Kosh and his brother Stuart were owners of Kosh Ophthalmic, a wholesale laboratory in Pompano Beach, Fla. The laboratory was founded in
New York in 1925 by Kosh grandfather, Louis Herman Kosh and his brother, Abe. It was later owned and operated by Louis’s son, Allen Kosh,
who was Jeffrey and Stuart’s father. The lab is currently owned by Essilor.
Kosh was a past president of the Optical Laboratories Association. Like his father, he was a longtime member of the American National
Standards Institute committees that set performance standards for ophthalmic products.
Kosh is survived by his wife Mindy, two step-children, his brother Stuart and his mother.
Plunkett Optical Adds Crizal Technology
Essilor of America recently completed the technology transfer of its patented Crizal process at Fort Smith, Arkansas-based Plunkett
Optical. With access to Essilor’s Crizal EXT technology, Plunkett can now fully manufacture Crizal lenses, including Crizal, Crizal Alizé
and the new Crizal Avancé lenses with Scotchgard Protector.
Robert Westlake @ Harbor Optical
In 1997 Harbor Optical opened its doors in Traverse City, Michigan with the goal of becoming one of the nation's premiere optical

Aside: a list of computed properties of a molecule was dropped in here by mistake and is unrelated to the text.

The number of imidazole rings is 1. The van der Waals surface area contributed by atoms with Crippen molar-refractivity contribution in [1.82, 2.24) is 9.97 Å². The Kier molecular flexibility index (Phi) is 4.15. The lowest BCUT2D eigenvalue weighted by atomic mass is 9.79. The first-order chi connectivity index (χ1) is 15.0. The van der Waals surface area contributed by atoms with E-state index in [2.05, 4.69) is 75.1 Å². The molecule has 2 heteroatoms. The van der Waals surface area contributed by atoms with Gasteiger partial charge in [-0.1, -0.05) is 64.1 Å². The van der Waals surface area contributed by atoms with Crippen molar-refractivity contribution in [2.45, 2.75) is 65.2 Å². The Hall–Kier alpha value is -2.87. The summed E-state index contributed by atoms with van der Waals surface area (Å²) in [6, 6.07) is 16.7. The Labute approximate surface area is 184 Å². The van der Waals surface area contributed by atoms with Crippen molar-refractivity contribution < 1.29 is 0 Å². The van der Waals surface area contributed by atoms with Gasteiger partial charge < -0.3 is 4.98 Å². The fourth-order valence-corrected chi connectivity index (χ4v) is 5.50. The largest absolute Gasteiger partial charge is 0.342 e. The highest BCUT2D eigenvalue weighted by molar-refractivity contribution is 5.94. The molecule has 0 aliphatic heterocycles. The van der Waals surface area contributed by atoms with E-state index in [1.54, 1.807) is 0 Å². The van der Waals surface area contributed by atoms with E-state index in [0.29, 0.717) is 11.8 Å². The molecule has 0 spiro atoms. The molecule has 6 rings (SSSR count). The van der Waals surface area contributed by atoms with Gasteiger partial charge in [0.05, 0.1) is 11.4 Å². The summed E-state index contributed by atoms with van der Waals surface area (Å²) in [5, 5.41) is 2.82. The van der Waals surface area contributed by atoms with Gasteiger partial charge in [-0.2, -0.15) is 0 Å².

labs. As an independent lab, Harbor Optical has seen continued growth and become a trusted resource and business partner to many eyecare
professionals. Much of this progress reflects the leadership of director of operations, Robert Westlake.
As part of the initial Harbor Optical team, Westlake was responsible for building the lab structure and setting up equipment while lab
president Geff Heidbrink traveled the territory to build a customer base. Today, Westlake runs the lab operations, including
manufacturing, personal management, equipment and material purchases. He also is involved in Harbor’s sales and marketing
“From the beginning we have strived to create a culture that helps our people be the best they can be both personally and
professionally,” said Westlake.
A typical day in Westlake’s schedule is hardly routine. His time is utilized by helping solve difficult prescriptions or recommending
products to be used in special circumstances. Other days Westlake can be found troubleshooting equipment problems or personnel issues,
planning new programs or lab procedures.
“The only typical thing is there are never enough hours in a day,” said Westlake.
Westlake started his career in the optical industry at American Optical in the mid-1970s. As his career progressed, Westlake held
several management positions that took him around Michigan and to Iowa before settling with his family in Traverse City.—Amanda Barry
LabTalk Spotlight January 2010
The Digital Surfacing Explosion: How This Big Bang Can Benefit Your Lab
Two decades ago, the World Wide Web was merely a great idea that held much promise. Since its debut in 1991, however, the Internet has
virtually exploded—proving to be the greatest telecommunication breakthrough since the telephone. Today, we all know the Web is now
an indispensable tool for education, business and entertainment.
An equally stunning breakthrough is at work today in the optical lens world—digitally surfaced lenses. This technology is taking